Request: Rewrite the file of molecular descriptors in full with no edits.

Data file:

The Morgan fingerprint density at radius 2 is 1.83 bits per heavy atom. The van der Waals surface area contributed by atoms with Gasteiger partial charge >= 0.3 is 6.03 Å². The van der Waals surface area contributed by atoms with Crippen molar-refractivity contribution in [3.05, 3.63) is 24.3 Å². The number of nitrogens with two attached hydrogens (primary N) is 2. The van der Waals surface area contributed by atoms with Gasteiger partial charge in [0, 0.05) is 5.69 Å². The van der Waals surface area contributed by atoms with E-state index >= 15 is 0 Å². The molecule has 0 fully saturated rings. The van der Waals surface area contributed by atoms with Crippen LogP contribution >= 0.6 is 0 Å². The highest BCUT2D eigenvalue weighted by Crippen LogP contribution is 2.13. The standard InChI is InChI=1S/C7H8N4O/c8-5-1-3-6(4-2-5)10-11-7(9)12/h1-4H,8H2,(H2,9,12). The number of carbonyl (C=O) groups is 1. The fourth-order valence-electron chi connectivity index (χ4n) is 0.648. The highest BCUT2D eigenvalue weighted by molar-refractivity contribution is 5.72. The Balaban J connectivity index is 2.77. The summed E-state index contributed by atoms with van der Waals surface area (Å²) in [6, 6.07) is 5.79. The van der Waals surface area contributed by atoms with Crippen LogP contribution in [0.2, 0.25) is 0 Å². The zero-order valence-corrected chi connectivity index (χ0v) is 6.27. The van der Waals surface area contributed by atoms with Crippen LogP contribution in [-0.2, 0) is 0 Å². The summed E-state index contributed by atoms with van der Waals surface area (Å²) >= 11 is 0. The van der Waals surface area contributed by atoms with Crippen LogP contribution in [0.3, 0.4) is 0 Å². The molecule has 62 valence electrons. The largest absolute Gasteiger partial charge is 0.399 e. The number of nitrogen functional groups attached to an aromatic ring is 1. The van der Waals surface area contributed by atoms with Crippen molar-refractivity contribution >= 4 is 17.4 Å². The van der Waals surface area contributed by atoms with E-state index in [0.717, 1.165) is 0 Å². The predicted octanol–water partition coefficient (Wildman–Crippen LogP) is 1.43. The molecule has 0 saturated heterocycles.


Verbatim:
The Morgan fingerprint density at radius 2 is 1.83 bits per heavy atom. The van der Waals surface area contributed by atoms with Gasteiger partial charge >= 0.3 is 6.03 Å². The van der Waals surface area contributed by atoms with Crippen molar-refractivity contribution in [3.05, 3.63) is 24.3 Å². The number of nitrogens with two attached hydrogens (primary N) is 2. The van der Waals surface area contributed by atoms with Gasteiger partial charge in [0, 0.05) is 5.69 Å². The van der Waals surface area contributed by atoms with E-state index >= 15 is 0 Å². The molecule has 0 fully saturated rings. The van der Waals surface area contributed by atoms with Crippen LogP contribution >= 0.6 is 0 Å². The highest BCUT2D eigenvalue weighted by Crippen LogP contribution is 2.13. The standard InChI is InChI=1S/C7H8N4O/c8-5-1-3-6(4-2-5)10-11-7(9)12/h1-4H,8H2,(H2,9,12). The number of carbonyl (C=O) groups is 1. The fourth-order valence-electron chi connectivity index (χ4n) is 0.648. The highest BCUT2D eigenvalue weighted by molar-refractivity contribution is 5.72. The Balaban J connectivity index is 2.77. The summed E-state index contributed by atoms with van der Waals surface area (Å²) in [6, 6.07) is 5.79. The van der Waals surface area contributed by atoms with Crippen LogP contribution in [0.2, 0.25) is 0 Å². The zero-order valence-corrected chi connectivity index (χ0v) is 6.27. The van der Waals surface area contributed by atoms with Crippen LogP contribution in [-0.2, 0) is 0 Å². The summed E-state index contributed by atoms with van der Waals surface area (Å²) >= 11 is 0. The van der Waals surface area contributed by atoms with Crippen LogP contribution in [0.3, 0.4) is 0 Å². The molecule has 62 valence electrons. The largest absolute Gasteiger partial charge is 0.399 e. The number of nitrogen functional groups attached to an aromatic ring is 1. The van der Waals surface area contributed by atoms with Crippen molar-refractivity contribution >= 4 is 17.4 Å². The van der Waals surface area contributed by atoms with E-state index in [0.717, 1.165) is 0 Å². The predicted octanol–water partition coefficient (Wildman–Crippen LogP) is 1.43. The molecule has 0 saturated heterocycles.